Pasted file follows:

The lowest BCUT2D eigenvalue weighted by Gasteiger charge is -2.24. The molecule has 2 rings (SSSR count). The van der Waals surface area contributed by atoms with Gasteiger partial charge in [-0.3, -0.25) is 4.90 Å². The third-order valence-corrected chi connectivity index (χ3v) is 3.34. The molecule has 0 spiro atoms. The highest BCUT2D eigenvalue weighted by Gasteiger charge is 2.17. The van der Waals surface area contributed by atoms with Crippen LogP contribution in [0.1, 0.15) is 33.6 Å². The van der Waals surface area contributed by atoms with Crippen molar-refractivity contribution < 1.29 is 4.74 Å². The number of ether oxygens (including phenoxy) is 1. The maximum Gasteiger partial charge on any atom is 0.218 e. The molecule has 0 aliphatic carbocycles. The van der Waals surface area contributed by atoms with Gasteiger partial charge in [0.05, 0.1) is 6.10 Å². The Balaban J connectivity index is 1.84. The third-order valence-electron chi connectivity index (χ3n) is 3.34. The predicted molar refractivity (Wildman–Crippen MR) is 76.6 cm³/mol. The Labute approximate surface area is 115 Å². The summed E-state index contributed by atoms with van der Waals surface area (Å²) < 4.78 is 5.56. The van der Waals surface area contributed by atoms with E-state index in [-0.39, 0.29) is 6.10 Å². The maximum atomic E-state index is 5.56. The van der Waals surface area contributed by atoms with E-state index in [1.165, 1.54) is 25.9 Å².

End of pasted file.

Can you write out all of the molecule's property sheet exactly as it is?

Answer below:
The lowest BCUT2D eigenvalue weighted by Gasteiger charge is -2.24. The molecule has 2 rings (SSSR count). The van der Waals surface area contributed by atoms with Gasteiger partial charge in [-0.3, -0.25) is 4.90 Å². The third-order valence-corrected chi connectivity index (χ3v) is 3.34. The molecule has 0 spiro atoms. The highest BCUT2D eigenvalue weighted by Gasteiger charge is 2.17. The van der Waals surface area contributed by atoms with Crippen LogP contribution in [0.1, 0.15) is 33.6 Å². The van der Waals surface area contributed by atoms with Crippen molar-refractivity contribution < 1.29 is 4.74 Å². The number of ether oxygens (including phenoxy) is 1. The maximum Gasteiger partial charge on any atom is 0.218 e. The molecule has 0 aliphatic carbocycles. The van der Waals surface area contributed by atoms with Gasteiger partial charge in [0.05, 0.1) is 6.10 Å². The Balaban J connectivity index is 1.84. The third-order valence-electron chi connectivity index (χ3n) is 3.34. The predicted molar refractivity (Wildman–Crippen MR) is 76.6 cm³/mol. The Labute approximate surface area is 115 Å². The summed E-state index contributed by atoms with van der Waals surface area (Å²) < 4.78 is 5.56. The van der Waals surface area contributed by atoms with E-state index in [-0.39, 0.29) is 6.10 Å². The maximum atomic E-state index is 5.56. The van der Waals surface area contributed by atoms with E-state index in [1.165, 1.54) is 25.9 Å².